Soyuz launch from Vostochny
Credit: SpaceNews
Phillip Harlow Xtar
A Soyuz 2.1a rocket in the lead up to its April 2016 launch from Vostochny — the first and only launch to date from Russia's newly constructed cosmodrome.  Credit: Roscosmos
Fu Zhiheng, Executive Vice President, China Great Wall Industry Corp. Credit: CGWIC
SES-15 all-electric satellite. Credit: ArianeGroup
Made In Space is working with Northrop Grumman and Oceaneering space Systems as subcontractors to develop the Archinaut in-space manufacturing capabilities. Credit: Made In Space
This computer-generated view depicts part of Mars at the boundary between darkness and daylight, with an area including Gale Crater beginning to catch morning light. Curiosity was delivered in 2012 to Gale crater, a 155-kilometer-wide crater that contains a record of environmental changes in its sedimentary rock. Credit: NASA JPL-CALTECH
North Korea launches the Hwasong-14 in July on a lofted trajectory that demonstrated sufficient range to hit the continental United States. Credit: Korean Central News Agency
Accion Systems' electrospray thruster chips (shown in gold) arranged on a notional satellite. Credit: Accion Systems
The SpaceX Falcon Heavy rocket (above) and Blue Origin’s planned New Glenn heavy lifter should prove that big, new rockets are no longer the sole province of government. Credit: SpaceX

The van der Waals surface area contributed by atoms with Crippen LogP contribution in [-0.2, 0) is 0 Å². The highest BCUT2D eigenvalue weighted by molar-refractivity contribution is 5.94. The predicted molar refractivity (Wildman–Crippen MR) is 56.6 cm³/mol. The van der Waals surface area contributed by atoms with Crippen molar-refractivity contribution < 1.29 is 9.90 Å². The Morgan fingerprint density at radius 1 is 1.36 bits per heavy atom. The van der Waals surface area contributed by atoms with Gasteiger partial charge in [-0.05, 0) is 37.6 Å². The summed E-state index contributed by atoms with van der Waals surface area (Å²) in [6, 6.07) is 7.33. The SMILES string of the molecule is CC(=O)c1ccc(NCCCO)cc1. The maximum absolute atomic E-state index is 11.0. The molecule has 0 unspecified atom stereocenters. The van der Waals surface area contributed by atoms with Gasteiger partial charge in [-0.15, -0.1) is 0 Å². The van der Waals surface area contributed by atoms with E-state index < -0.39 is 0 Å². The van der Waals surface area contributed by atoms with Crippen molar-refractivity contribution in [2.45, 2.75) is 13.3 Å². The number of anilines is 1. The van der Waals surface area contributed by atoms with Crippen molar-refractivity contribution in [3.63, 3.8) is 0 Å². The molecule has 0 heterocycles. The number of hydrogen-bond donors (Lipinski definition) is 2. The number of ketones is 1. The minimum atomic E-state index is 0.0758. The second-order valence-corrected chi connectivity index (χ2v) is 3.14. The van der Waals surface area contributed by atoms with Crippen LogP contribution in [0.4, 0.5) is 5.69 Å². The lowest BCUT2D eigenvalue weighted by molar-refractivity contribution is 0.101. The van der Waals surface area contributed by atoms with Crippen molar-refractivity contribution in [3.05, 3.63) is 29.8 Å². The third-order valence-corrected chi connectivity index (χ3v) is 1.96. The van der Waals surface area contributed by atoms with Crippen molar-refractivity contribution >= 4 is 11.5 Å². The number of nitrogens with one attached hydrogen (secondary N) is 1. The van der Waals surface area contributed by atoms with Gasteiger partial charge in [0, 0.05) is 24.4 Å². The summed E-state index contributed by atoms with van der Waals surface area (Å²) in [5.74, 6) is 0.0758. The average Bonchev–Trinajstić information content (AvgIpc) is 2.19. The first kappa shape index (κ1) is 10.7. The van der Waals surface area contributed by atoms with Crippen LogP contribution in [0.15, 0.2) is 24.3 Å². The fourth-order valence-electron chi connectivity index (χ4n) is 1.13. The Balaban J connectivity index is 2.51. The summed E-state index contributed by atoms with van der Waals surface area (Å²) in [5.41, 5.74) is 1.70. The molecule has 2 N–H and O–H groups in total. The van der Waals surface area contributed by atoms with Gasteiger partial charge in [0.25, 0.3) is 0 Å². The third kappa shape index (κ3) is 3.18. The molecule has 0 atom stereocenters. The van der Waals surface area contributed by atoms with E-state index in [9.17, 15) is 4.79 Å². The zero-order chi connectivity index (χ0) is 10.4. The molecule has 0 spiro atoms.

Solar electric propulsion was
a key enabling technology for NASA’s now-abandoned plan to relocate part of an asteroid to cislunar orbit. Credit: NASA/artist's concept
NASA has no mission in development to retrieve the samples that will be collected by its Mars 2020 rover. Credit: NASA
The OA-4 service module departs Orbital ATK's Satellite Manufacturing facility in Dulles, Virginia.  Credit: Business Wire
Roscosmos chief Igor Komarov said in March that Russia would separate its ISS modules in 2024 to form the basis of a new Russian national space station. The next month, however, he said Russia is open to staying until 2028. Credit: Energia/Tom Kimmel For SpaceNews
A missile destroys a satellite in this depiction of a scenario some U.S. planners consider inevitable. Credit: Edobric/Shuttershock

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